The Commissioner said that PROS Consultants has been looking toward other state park systems that have been doing well comparison.
Representative Carney said the financial effect of state parks on small communities is immeasurable.
In response to Representative Pasley’s question, Ms. Yeast said the reduction in state park staff hours will be flexible based on seasonal demands.
Representative Coursey expressed concern about the effect of reduced hours on parks employees' benefits. Ms. Yeast said reducing hours during the non-peak season is not new to state parks. She said health benefits will not be reduced but it will affect retirement benefits as retirement is based on gross wages. Ms. Yeast said the cabinet is now looking at different types of hour reductions in light of the governor’s mandated six furlough days in this fiscal year.
Responding to Representative DeWeese’s question Secretary Sparrow said the Department of Parks does not have funding for television advertising. The agency has advertised through public radio, e-newsletters, Facebook, and co-partnered through KET, as well as promotionals by golf professionals.
Representative York asked if there was a correlation between the better performing parks and those with more opportunities for stay-over visits. Commissioner van der Meer said some rural areas have lower attendance during the off-peak season because of limited attractions. Tour packages such as coal mines and wineries are being considered.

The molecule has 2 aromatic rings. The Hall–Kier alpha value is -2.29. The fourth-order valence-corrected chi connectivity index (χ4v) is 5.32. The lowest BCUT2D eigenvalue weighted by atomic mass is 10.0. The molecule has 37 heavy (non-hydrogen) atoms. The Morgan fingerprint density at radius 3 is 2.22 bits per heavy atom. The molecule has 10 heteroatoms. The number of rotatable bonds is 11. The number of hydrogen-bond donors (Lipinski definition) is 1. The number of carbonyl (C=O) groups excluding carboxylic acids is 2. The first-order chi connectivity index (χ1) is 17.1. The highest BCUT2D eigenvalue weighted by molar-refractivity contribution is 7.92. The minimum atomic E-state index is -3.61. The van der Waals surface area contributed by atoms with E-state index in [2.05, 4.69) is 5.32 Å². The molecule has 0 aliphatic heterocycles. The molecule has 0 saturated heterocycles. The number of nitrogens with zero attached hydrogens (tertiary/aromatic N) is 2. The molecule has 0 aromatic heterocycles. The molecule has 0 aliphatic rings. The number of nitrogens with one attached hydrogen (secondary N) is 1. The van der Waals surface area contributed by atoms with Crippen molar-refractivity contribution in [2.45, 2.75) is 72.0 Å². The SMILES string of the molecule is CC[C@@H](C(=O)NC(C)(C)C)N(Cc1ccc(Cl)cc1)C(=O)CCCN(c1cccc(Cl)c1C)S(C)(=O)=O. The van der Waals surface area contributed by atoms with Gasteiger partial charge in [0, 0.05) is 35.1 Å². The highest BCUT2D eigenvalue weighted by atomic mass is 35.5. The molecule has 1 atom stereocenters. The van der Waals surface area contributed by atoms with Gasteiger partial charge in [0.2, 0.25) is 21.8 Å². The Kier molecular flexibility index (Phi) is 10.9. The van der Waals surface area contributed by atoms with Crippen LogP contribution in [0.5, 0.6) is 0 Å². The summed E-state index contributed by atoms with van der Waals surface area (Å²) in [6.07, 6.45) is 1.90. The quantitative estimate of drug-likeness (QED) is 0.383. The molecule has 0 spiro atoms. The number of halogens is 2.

Representative King suggested adding more “dry” camp sites for RVs at state parks. Commissioner van der Meer said there are camping sites at many recreational areas such as Fort Boonesboro. He said other historic sites should be looked at as well.
Representative Moore expressed concern about the effects of allowing alcohol into Kentucky’s state parks as it may have a detrimental effect on traditional family visits and loyal customers. He also recommended marketing to writers’ guilds and cycling groups.
Responding to Representative Denham’s question, Commissioner van der Meer said the department is saving $1.6 million by changing to a 37.5 hour work week. Representative Denham said he hoped the hour reduction plan is short-lived as it puts a tremendous burden on employees who already suffer because of the recession.
In response to Representative Denham’s question, Secretary Sparrow said equestrian facilities are being developed at Carter Caves and Pennyrile State Parks. She said statewide trail operations are being looked at as well.
Commissioner van der Meer said parks employees are the chemistry to the parks. He said the agency regrets having to implement these types of reductions. He said difficult decisions had to be made in order to meet budget needs.
Representative Palumbo expressed concern about the closing of Delta’s Terminal C which is affecting Kentucky’s economy. Employees are losing their jobs and scheduling is becoming more difficult. Representative Palumbo asked that the committee meet to discuss the topic further.
There being no further business, the meeting adjourned at 2:45 PM.